Five Ways To Save For A House Deposit

Are you ready to start saving for your first home? From tips on budgeting to how to boost your savings, find out how you can build up a lump sum for your house deposit.

Brean Horne Published on 23 November 2021.
Five Ways To Save For A House Deposit

Saving for a house deposit can be a challenge for first-time buyers, but there are simple ways to build up a deposit for your home. You just need to plan your finances and have a little patience too.

From creating a budget you can stick to boosting your savings power, we share five top tips to help you save for your house deposit.

Set a savings goal

The first step to saving enough for a house deposit is to set a target. To do this, it’s important to work out how much deposit you’ll need for a mortgage.

Researching the types of property you would like to buy will give you an idea of how much you’ll need to save. Lenders usually ask for a deposit of 5% to 20% of the property value when you apply for a mortgage.

So if you wanted to buy a home worth £250,000, you would need to save one of the following amounts, depending on the percentage you plan to put down:

  • 5% = £12,500
  • 10% = £25,000
  • 15% = £37,500
  • 20% = £50,000

Saving a larger deposit of 20% or more could help you access a wider range of mortgage deals, some with lower interest. Although this could make your mortgage cheaper, it means that you may need to save up for longer, delaying how long it takes you to buy.

It’s also worth factoring in the additional costs of buying a house, such as conveyancer fees and house surveys, when working out your savings goal.

Depending on the property value and whether you are a first-time buyer, you may also need to set money aside for stamp duty too.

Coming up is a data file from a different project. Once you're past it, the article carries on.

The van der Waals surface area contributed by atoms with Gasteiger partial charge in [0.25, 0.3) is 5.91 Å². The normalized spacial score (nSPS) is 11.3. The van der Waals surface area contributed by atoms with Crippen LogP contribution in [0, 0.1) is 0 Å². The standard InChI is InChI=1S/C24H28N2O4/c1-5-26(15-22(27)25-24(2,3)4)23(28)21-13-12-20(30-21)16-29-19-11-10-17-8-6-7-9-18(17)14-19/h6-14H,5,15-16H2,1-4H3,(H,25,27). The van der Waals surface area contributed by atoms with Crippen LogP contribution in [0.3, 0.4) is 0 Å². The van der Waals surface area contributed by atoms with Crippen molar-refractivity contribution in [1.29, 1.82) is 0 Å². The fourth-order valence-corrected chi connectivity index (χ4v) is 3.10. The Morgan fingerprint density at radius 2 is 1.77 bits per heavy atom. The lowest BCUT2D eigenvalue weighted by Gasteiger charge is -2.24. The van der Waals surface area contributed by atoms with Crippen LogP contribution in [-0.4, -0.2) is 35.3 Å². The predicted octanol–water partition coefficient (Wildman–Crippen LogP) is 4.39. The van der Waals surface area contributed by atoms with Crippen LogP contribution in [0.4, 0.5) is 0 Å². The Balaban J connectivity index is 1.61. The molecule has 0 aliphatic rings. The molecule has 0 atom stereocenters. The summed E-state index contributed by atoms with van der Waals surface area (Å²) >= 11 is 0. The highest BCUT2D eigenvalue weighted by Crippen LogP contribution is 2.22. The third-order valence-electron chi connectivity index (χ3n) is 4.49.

» COMPARE: First-time buyer mortgages

Create a realistic budget

Once you have a savings goal in mind, you’ll need to create a realistic budget to reach it.

Your budget should include details about your:

  • Income: Wages, bonuses or benefits you receive.
  • Essential spending: Rent, household bills, travel expenses and food.
  • Non-essential spending: Socialising, hobbies, holidaying, leisure activities.
  • Debt: Any repayments for credit including loans, credit cards and overdrafts.

Budgeting is really important for helping you work out how much you can afford to save towards a house deposit each month. It is also great for identifying where you can adjust your spending to help you save more.

There are lots of budgeting apps available that can help you manage your spending and saving. Some challenger banks also offer budgeting tools to help you manage your money.

Avoid setting unrealistic goals for your budget as this could leave you worse off than before, especially if you have to dip into your savings to cover your living costs.

Using the 50/30/20 rule can help you make an effective budget that you can stick to. With this rule, you would split your money in the following ways:

  • 50% of your income goes to essentials, such as rent and bills,
  • 30% of your income goes to your wants, such as socialising or hobbies,
  • 20% of your income goes to your savings.

» MORE: How to budget money

Reduce your expenses

Reducing your spending can help you save money for a house deposit.